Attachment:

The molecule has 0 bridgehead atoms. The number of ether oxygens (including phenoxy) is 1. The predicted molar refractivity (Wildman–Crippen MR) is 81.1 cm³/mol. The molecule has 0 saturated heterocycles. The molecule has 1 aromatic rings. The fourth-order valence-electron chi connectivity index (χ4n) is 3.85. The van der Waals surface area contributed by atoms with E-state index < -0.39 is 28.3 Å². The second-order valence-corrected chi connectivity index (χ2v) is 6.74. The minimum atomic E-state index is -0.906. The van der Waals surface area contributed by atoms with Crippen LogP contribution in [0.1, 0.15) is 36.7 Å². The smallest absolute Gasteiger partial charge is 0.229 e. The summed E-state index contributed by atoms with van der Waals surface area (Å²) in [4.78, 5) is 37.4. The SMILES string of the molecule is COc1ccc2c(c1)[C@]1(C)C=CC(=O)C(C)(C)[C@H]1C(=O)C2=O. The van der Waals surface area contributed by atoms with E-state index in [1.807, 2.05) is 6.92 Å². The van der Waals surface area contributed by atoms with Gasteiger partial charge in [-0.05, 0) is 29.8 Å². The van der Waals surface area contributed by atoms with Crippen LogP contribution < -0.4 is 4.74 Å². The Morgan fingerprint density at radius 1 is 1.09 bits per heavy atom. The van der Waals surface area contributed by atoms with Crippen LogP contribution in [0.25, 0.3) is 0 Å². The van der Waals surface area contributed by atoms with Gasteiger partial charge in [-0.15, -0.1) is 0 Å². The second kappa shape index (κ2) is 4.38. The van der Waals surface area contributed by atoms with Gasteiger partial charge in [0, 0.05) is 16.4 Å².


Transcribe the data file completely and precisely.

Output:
The molecule has 0 bridgehead atoms. The number of ether oxygens (including phenoxy) is 1. The predicted molar refractivity (Wildman–Crippen MR) is 81.1 cm³/mol. The molecule has 0 saturated heterocycles. The molecule has 1 aromatic rings. The fourth-order valence-electron chi connectivity index (χ4n) is 3.85. The van der Waals surface area contributed by atoms with E-state index < -0.39 is 28.3 Å². The second-order valence-corrected chi connectivity index (χ2v) is 6.74. The minimum atomic E-state index is -0.906. The van der Waals surface area contributed by atoms with Crippen LogP contribution in [0.1, 0.15) is 36.7 Å². The smallest absolute Gasteiger partial charge is 0.229 e. The summed E-state index contributed by atoms with van der Waals surface area (Å²) in [4.78, 5) is 37.4. The SMILES string of the molecule is COc1ccc2c(c1)[C@]1(C)C=CC(=O)C(C)(C)[C@H]1C(=O)C2=O. The van der Waals surface area contributed by atoms with E-state index in [1.807, 2.05) is 6.92 Å². The van der Waals surface area contributed by atoms with Gasteiger partial charge in [-0.05, 0) is 29.8 Å². The van der Waals surface area contributed by atoms with Crippen LogP contribution < -0.4 is 4.74 Å². The Morgan fingerprint density at radius 1 is 1.09 bits per heavy atom. The van der Waals surface area contributed by atoms with Crippen LogP contribution in [0.25, 0.3) is 0 Å². The van der Waals surface area contributed by atoms with Gasteiger partial charge in [-0.15, -0.1) is 0 Å². The second kappa shape index (κ2) is 4.38. The van der Waals surface area contributed by atoms with Gasteiger partial charge in [0, 0.05) is 16.4 Å².